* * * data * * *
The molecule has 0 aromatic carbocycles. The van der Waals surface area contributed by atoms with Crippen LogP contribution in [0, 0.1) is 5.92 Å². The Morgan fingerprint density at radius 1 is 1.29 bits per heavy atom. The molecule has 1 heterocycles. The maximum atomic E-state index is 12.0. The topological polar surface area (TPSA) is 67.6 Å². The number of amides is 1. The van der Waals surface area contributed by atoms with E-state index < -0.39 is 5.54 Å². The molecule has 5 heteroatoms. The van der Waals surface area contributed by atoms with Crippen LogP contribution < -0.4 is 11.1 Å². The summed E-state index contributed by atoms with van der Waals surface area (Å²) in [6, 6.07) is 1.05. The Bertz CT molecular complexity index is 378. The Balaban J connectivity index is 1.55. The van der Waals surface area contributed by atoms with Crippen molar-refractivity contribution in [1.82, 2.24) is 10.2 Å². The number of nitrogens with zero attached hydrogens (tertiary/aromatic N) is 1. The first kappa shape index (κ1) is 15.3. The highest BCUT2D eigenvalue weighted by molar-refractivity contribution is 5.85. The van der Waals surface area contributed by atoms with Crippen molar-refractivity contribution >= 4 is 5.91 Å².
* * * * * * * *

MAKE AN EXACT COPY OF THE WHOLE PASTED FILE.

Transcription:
The molecule has 0 aromatic carbocycles. The van der Waals surface area contributed by atoms with Crippen LogP contribution in [0, 0.1) is 5.92 Å². The Morgan fingerprint density at radius 1 is 1.29 bits per heavy atom. The molecule has 1 heterocycles. The maximum atomic E-state index is 12.0. The topological polar surface area (TPSA) is 67.6 Å². The number of amides is 1. The van der Waals surface area contributed by atoms with E-state index < -0.39 is 5.54 Å². The molecule has 5 heteroatoms. The van der Waals surface area contributed by atoms with Crippen LogP contribution < -0.4 is 11.1 Å². The summed E-state index contributed by atoms with van der Waals surface area (Å²) in [6, 6.07) is 1.05. The Bertz CT molecular complexity index is 378. The Balaban J connectivity index is 1.55. The van der Waals surface area contributed by atoms with Crippen molar-refractivity contribution in [1.82, 2.24) is 10.2 Å². The number of nitrogens with zero attached hydrogens (tertiary/aromatic N) is 1. The first kappa shape index (κ1) is 15.3. The highest BCUT2D eigenvalue weighted by molar-refractivity contribution is 5.85. The van der Waals surface area contributed by atoms with Crippen molar-refractivity contribution >= 4 is 5.91 Å².